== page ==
I consider my options, laying low to begin with. But as the weeks pass, the adventurous part of me grows stronger. More and more of my bodies agree. To live among these one-bodied aliens, I must become like them. At least, a little. I will engage in mimicry, an age-old tradition among successful insect species. So many of our ancestors developed bodies that physically mimicked the shapes of plants for disguise or the shapes of predatory avians for protection. Together, my selves will come into a single shape and mimic a new type of body, for a new reason.

When I have come to a decision, all of my bodies in harmonious dancing agreement, I descend, one body at a time, pouring down from the ductwork into a dense shape. My bodies pack close together, wings and legs brushing against each other. Some of my bodies become feet, hovering slightly above the space station’s metal floor. Rising from the feet, my bodies form two columns, combining into a trunk and then splitting apart again—two arms with a head in-between.

I stand in the quiet corridor that my scout bodies selected. My densely packed bodies rise together on one side, lifting our left arm. I have seen how the bipedal aliens walk, lifting one leg after the other. That is too hard for my thousand-fold bodies. Together, my selves float forward, straining to hold our shape. In this way, I float into the crowds of bipedal aliens whom I’ve only ever watched from above.

The aliens step aside, giving me space. A red-furred canine tilts its head inquisitively. A green-skinned amphibian makes a gulping noise, reminding me uncomfortably of sub-sentient amphibious predators from my homeworld. My bodies are frightened and lose their cohesion; my new bipedal form flies apart into an amorphous cloud. But I exert great willpower; the dancing of all of my bodies harmonizes, and I pull myself back together.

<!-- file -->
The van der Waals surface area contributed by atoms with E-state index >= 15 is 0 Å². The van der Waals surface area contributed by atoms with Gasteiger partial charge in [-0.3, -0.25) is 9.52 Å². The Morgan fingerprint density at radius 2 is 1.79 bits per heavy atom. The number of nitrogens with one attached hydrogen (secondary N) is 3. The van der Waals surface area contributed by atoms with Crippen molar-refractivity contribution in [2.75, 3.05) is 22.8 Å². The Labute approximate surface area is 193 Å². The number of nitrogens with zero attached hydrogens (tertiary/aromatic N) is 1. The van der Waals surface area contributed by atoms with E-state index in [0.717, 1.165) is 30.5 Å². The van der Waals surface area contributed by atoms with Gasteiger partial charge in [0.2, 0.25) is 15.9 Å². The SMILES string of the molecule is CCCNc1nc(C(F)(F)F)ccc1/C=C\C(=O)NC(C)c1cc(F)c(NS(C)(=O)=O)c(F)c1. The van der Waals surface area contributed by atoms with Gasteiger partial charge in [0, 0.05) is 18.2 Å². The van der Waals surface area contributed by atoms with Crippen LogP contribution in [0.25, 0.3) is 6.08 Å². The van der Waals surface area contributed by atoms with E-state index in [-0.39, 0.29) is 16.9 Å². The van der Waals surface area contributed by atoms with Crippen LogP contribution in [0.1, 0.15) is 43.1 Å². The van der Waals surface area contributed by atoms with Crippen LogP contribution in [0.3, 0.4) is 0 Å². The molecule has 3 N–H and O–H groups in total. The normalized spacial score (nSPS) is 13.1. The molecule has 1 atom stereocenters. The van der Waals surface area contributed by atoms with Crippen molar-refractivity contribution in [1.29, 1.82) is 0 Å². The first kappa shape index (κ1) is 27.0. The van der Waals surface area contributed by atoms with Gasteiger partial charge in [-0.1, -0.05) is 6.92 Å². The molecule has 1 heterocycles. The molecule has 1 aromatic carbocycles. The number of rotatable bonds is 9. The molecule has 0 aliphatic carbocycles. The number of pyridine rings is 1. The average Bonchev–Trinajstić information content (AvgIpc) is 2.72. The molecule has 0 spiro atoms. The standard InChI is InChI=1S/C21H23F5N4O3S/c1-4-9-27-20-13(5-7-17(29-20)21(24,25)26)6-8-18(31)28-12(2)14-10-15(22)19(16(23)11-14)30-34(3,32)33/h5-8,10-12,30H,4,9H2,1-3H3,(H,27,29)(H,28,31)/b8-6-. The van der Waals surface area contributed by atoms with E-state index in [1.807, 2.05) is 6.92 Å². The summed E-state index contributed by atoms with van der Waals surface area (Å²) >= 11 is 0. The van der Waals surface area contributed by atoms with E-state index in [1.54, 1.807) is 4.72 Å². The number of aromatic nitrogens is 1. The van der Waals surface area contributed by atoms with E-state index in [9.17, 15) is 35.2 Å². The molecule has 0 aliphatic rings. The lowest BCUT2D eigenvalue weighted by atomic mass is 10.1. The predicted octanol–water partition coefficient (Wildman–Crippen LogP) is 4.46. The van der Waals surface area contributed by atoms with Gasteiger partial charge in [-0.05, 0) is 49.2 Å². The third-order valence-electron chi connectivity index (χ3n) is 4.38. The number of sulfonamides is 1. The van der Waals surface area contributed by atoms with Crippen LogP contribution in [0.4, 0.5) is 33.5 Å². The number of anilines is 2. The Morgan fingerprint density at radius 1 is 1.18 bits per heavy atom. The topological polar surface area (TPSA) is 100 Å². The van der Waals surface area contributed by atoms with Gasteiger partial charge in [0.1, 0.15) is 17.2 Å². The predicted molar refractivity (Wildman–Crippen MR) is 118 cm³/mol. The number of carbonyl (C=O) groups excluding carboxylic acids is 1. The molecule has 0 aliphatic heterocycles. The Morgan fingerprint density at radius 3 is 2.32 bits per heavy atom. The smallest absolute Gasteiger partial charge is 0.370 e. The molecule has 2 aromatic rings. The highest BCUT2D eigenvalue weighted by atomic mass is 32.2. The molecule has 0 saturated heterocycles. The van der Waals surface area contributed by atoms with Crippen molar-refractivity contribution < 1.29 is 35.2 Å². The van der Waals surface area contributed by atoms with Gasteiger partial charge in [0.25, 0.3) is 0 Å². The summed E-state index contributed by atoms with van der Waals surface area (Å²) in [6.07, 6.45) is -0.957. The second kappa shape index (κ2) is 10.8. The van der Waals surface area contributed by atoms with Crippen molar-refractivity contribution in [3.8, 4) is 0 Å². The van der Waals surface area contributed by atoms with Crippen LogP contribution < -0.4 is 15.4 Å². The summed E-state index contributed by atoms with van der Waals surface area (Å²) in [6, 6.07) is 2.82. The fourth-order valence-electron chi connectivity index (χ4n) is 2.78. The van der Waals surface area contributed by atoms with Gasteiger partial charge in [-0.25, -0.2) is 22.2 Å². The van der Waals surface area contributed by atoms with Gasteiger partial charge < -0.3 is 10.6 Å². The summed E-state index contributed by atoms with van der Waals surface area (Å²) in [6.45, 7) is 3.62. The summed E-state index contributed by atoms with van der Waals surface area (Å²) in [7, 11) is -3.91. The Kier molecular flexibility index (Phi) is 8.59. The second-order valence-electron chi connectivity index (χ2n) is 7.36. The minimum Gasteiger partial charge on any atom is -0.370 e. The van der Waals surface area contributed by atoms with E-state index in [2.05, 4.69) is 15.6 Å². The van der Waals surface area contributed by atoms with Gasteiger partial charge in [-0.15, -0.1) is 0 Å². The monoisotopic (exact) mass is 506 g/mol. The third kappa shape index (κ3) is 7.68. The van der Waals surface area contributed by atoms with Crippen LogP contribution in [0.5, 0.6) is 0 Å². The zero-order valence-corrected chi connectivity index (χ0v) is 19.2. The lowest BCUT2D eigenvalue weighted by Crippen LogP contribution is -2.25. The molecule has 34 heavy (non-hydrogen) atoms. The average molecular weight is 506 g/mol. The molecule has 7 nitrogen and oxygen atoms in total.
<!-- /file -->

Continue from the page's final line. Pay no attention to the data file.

A biped. Like all the other bipeds. Floating through the crowded station halls. Okay, not exactly like all the other bipeds. But close enough.

I float toward a place that my scouts have seen—a place called The All Alien Cafe. I have seen through my scouts’ multi-faceted eyes that all kinds of aliens congregate here. I enter, approach the bar, and with some difficulty, send a dance rippling among my closely-packed bodies telling them to hold their form but bend in the middle. I simulate sitting on a barstool, floating above it.

A feeling of pride fills the thorax of every one of my bodies. The bartender approaches me. The bipedal bartender has a long, prehensile nose and asks with those strange moaning sounds, “What can I get you?”

My scouts have seen this, watching other aliens at this bar. I have learned the language that most of the aliens speak here by listening closely. I know what to say, and my bodies shudder their wings together, buzzing in a carefully modulated way: “ONE SUGAR JUICE PLEAZZZZE.”

The elephantine bartender nods and says, “Coming right up.”  Moments later, the bartender places a frosted glass filled with a pink liquid in front of me.

“THANKZZZZ,” I buzz with all of the wings of all of my bodies in concert. Then I enjoy the cold, sweet beverage, letting each of my bodies take a turn perching on the glass lip of the cup and dipping their own tiny proboscises into the sticky, sugary pink juice.

I have succeeded, and it tastes sweet. I am a biped now. At least, when I want to be.


Mary E. Lowd is a science-fiction and furry writer in Oregon. She’s had more than 150 short stories and six novels published. Her work has won an Ursa Major Award, two Leo Literary Awards, and two Cóyotl Awards. She edited FurPlanet’s ROAR anthology series for five years, and she is now the editor and founder of the furry e-zine Zooscape. She lives in a crashed spaceship, disguised as a house and hidden behind a rose garden, with an extensive menagerie of animals, some real and some imaginary. Learn more at her website.